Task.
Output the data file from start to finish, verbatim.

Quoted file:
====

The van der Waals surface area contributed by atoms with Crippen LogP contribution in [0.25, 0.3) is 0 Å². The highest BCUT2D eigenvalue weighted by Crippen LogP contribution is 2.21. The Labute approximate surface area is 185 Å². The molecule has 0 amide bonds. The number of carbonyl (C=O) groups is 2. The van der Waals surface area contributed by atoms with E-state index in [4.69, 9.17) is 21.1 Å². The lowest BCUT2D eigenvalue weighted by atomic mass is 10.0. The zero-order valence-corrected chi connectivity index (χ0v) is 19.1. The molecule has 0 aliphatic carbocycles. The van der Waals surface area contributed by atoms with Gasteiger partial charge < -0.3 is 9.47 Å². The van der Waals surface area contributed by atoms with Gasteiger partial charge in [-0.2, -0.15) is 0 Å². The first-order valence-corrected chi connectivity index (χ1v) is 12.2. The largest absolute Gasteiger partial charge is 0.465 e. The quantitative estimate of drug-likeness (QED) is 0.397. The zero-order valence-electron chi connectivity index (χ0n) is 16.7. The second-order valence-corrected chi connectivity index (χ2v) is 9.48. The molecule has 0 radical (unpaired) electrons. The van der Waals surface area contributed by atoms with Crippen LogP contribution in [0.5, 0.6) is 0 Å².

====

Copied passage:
The van der Waals surface area contributed by atoms with Crippen LogP contribution in [0.25, 0.3) is 0 Å². The highest BCUT2D eigenvalue weighted by Crippen LogP contribution is 2.21. The Labute approximate surface area is 185 Å². The molecule has 0 amide bonds. The number of carbonyl (C=O) groups is 2. The van der Waals surface area contributed by atoms with E-state index in [4.69, 9.17) is 21.1 Å². The lowest BCUT2D eigenvalue weighted by atomic mass is 10.0. The zero-order valence-corrected chi connectivity index (χ0v) is 19.1. The molecule has 0 aliphatic carbocycles. The van der Waals surface area contributed by atoms with Gasteiger partial charge < -0.3 is 9.47 Å². The van der Waals surface area contributed by atoms with Gasteiger partial charge in [-0.2, -0.15) is 0 Å². The first-order valence-corrected chi connectivity index (χ1v) is 12.2. The largest absolute Gasteiger partial charge is 0.465 e. The quantitative estimate of drug-likeness (QED) is 0.397. The zero-order valence-electron chi connectivity index (χ0n) is 16.7. The second-order valence-corrected chi connectivity index (χ2v) is 9.48. The molecule has 0 radical (unpaired) electrons. The van der Waals surface area contributed by atoms with Crippen LogP contribution in [0.5, 0.6) is 0 Å².